Raising Siblings Without Rivalry – Part 3 – MBFLP 253-3

Part 3 – Building Friendship Between Your Children

We want our kids to be friends and allies, not rivals and opponents, but that takes some conscious effort. As parents, we can make both the positive and negative efforts to build friendship and avoid tearing it down. How can we prevent harsh feelings between our kids? And better, how can we promote affection and goodwill toward siblings?

Practical Ideas

Remember your kids learn from your example – all the time. If you want to raise kids who are kind, you need to live and speak in kindness at home. They are always watching, even when you don’t think you’re teaching and when they don’t realize they’re learning.

Do your kids really believe there’s justice in your family? Unfair treatment from a parent might be favoritism toward one child – the only girl in a family of boys, the “baby” of the family, or anyone singled out (think about Joseph in the Bible!). It can also be one child who gets blamed for everything – the one who’s “the usual suspect” in every situation. One way we provoke our children (Colossians 3:21) is by jumping to conclusions when there’s trouble between the kids – dig deeper and be sure you’ve dealt with both the reaction and the cause!

Protect their dignity in front of their siblings. We made a point, as much as possible, to correct or discipline children privately, not in front of the family. Don’t give ammunition for teasing, or reason for a child to feel defensive and wary around the family.

Encourage acts of service for siblings – look for ways they can bless one another. Whether it’s offered as an apology for past bad behavior, or an expression of love and kindness just because, cultivate a spirit of thoughtfulness between the kids.

Help them understand and look for others’ point of view.  Some kids are thoughtless about how their behavior hurts or offends others. On the other hand, some kids are quick to assume the worst and take offense where none was given. Teach them that intentions are important, but perception and reception are important too and sometimes a bigger problem than the intention!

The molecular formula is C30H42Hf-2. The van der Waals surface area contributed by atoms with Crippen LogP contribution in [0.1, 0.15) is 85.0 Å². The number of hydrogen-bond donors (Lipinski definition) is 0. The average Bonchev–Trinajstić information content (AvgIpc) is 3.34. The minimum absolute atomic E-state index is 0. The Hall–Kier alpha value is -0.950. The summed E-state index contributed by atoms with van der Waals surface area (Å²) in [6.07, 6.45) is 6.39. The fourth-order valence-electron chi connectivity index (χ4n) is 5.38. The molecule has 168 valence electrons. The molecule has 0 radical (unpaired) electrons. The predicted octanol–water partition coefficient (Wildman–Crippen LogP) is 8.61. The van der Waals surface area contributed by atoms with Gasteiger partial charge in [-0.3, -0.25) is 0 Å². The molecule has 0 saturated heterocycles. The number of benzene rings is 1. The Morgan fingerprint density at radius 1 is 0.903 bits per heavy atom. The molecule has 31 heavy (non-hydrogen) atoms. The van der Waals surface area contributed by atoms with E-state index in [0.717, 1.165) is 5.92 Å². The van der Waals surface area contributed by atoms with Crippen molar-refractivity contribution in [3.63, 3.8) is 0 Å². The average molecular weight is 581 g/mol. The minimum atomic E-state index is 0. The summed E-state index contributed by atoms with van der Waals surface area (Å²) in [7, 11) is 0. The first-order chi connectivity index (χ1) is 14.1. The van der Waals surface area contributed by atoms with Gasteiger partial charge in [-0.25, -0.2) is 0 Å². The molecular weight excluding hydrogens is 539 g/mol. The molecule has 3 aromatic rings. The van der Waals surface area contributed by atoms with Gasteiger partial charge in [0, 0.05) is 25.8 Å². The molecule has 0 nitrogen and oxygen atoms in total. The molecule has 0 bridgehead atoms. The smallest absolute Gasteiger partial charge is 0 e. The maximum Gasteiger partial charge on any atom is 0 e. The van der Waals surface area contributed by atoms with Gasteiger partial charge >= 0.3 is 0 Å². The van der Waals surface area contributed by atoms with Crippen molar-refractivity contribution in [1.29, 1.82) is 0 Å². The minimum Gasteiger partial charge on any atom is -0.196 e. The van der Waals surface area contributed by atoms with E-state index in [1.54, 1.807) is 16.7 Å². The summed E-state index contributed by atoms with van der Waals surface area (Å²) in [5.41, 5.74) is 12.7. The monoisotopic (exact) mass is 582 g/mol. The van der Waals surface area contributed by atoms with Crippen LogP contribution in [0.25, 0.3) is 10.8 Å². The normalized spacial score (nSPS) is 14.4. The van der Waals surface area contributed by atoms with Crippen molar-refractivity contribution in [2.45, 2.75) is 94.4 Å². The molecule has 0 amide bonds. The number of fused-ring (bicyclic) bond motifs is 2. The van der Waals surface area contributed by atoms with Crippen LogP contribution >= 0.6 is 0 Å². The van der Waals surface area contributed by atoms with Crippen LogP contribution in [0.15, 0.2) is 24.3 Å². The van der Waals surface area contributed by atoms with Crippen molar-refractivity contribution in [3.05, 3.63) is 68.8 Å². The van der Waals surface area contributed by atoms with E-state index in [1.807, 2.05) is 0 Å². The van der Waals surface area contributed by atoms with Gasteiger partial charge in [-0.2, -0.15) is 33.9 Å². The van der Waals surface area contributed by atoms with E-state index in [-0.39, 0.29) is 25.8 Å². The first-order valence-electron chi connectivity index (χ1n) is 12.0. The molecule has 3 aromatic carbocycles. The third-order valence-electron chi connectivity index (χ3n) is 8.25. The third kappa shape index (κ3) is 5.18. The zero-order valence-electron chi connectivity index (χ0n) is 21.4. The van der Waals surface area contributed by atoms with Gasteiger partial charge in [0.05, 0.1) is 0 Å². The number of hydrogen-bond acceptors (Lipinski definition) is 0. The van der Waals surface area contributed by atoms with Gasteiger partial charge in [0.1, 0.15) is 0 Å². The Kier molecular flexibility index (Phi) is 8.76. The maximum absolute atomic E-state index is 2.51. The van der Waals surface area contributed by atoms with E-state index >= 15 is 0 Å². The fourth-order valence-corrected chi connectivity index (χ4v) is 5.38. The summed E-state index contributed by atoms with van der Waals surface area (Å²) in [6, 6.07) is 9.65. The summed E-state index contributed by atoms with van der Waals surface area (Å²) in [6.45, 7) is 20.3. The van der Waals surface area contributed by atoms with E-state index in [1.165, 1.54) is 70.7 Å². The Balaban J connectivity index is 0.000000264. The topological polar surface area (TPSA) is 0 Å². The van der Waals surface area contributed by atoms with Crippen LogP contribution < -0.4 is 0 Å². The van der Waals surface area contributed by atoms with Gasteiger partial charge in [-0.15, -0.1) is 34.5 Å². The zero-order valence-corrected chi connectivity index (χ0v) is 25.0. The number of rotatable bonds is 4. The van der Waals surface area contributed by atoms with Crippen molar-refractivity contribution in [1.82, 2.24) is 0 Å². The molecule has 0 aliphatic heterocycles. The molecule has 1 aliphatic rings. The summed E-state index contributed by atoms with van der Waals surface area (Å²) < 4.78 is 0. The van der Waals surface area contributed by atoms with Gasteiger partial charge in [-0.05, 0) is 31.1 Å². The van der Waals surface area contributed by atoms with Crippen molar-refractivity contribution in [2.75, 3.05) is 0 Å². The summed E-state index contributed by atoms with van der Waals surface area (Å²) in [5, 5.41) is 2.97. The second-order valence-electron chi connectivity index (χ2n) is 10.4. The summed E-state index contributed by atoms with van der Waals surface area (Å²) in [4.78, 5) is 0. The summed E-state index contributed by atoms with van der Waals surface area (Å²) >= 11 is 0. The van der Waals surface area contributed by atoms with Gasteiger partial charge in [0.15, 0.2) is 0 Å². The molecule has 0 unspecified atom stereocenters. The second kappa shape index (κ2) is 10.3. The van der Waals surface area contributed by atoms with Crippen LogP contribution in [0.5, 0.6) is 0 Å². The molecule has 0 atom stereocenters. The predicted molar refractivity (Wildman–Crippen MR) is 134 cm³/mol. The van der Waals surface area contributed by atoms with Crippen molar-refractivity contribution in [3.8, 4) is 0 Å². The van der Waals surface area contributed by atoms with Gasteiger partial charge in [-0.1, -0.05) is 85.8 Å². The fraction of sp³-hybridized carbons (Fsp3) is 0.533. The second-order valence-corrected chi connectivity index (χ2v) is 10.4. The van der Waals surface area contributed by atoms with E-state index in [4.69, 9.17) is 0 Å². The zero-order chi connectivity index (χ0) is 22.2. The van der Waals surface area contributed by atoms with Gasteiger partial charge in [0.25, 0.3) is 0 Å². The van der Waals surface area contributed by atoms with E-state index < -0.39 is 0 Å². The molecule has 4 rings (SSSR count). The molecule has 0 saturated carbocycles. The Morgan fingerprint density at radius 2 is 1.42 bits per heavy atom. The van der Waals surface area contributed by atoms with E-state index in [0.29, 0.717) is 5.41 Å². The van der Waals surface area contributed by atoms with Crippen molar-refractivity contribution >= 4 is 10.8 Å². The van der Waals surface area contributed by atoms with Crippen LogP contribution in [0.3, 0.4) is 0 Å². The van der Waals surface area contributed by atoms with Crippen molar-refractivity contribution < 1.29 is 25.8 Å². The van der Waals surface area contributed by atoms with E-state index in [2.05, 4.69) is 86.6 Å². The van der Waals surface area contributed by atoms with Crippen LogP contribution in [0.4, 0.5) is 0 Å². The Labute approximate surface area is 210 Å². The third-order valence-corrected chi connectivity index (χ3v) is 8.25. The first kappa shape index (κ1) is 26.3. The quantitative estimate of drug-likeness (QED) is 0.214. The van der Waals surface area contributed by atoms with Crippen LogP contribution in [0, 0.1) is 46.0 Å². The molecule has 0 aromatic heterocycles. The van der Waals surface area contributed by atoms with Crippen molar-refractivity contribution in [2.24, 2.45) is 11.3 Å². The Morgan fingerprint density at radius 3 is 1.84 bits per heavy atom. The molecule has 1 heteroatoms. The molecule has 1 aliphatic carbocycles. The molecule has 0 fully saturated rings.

Suggest activities they’ll want to do together – on the condition they do them togetherBake cookies, provide projects they cooperate on, look for shared experiences and adventures. Shared memories are the ties that draw them together in later life. Often it’s the smaller things

Passages We Referenced

 

She opens her mouth with wisdom, and on her tongue is the law of kindness. – Proverbs 31:26

And be kind to one another, tenderhearted, forgiving one another … – Ephesians 4:32

… be an example to the believers in word, in conduct, in love, in spirit, in faith, in purity. – 1 Timothy 4:12

1 Corinthians 13:1-8 – what love is, and is not

The discretion of a man makes him slow to anger, and his glory is to overlook a transgression. – Proverbs 19:11

Fathers, do not provoke your children, lest they become discouraged. – Colossians 3:21 (also Ephesians 6:4)

 

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Part 1 – [ Principles for Preventing Sibling Rivalry ]

Part 2 – [ Making Competition Helpful, Not Hurtful ]

Part 3 –

 

Stopping Sibling Squabbling – MBFLP 213


Stopping Sibling Squabbling

If your child has siblings it’s just about certain they’ll have squabbling. Sibling rivalry of one sort or another is unpleasant but normal – the question for us as parents is, “What can I do about it? How can I deal with the bickering and arguments, to make our home a place of peace and harmony?” In this episode we talk about what we’ve learned raising our family of eight strong-willed, opinionated, energetic, competitive kids!

Stopping Sibling Squabbling